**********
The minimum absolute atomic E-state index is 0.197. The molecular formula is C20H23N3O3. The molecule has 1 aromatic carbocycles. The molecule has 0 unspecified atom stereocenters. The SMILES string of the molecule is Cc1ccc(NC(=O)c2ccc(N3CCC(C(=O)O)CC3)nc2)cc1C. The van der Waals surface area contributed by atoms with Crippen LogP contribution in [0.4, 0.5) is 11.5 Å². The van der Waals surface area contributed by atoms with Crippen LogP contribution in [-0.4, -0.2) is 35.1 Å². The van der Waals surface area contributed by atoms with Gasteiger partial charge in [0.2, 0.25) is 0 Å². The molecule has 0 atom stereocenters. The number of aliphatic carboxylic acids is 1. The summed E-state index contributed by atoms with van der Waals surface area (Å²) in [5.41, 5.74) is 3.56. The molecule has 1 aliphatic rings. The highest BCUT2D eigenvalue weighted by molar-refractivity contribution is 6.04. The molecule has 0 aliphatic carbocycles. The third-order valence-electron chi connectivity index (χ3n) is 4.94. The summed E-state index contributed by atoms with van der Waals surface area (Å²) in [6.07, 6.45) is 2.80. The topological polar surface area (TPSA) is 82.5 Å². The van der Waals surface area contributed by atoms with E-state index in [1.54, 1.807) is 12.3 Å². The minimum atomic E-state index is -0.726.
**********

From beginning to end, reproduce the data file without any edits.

The minimum absolute atomic E-state index is 0.197. The molecular formula is C20H23N3O3. The molecule has 1 aromatic carbocycles. The molecule has 0 unspecified atom stereocenters. The SMILES string of the molecule is Cc1ccc(NC(=O)c2ccc(N3CCC(C(=O)O)CC3)nc2)cc1C. The van der Waals surface area contributed by atoms with Crippen LogP contribution in [0.4, 0.5) is 11.5 Å². The van der Waals surface area contributed by atoms with Crippen LogP contribution in [-0.4, -0.2) is 35.1 Å². The van der Waals surface area contributed by atoms with Gasteiger partial charge in [0.2, 0.25) is 0 Å². The molecule has 0 atom stereocenters. The number of aliphatic carboxylic acids is 1. The summed E-state index contributed by atoms with van der Waals surface area (Å²) in [5.41, 5.74) is 3.56. The molecule has 1 aliphatic rings. The highest BCUT2D eigenvalue weighted by molar-refractivity contribution is 6.04. The molecule has 0 aliphatic carbocycles. The third-order valence-electron chi connectivity index (χ3n) is 4.94. The summed E-state index contributed by atoms with van der Waals surface area (Å²) in [6.07, 6.45) is 2.80. The topological polar surface area (TPSA) is 82.5 Å². The van der Waals surface area contributed by atoms with E-state index in [1.54, 1.807) is 12.3 Å². The minimum atomic E-state index is -0.726.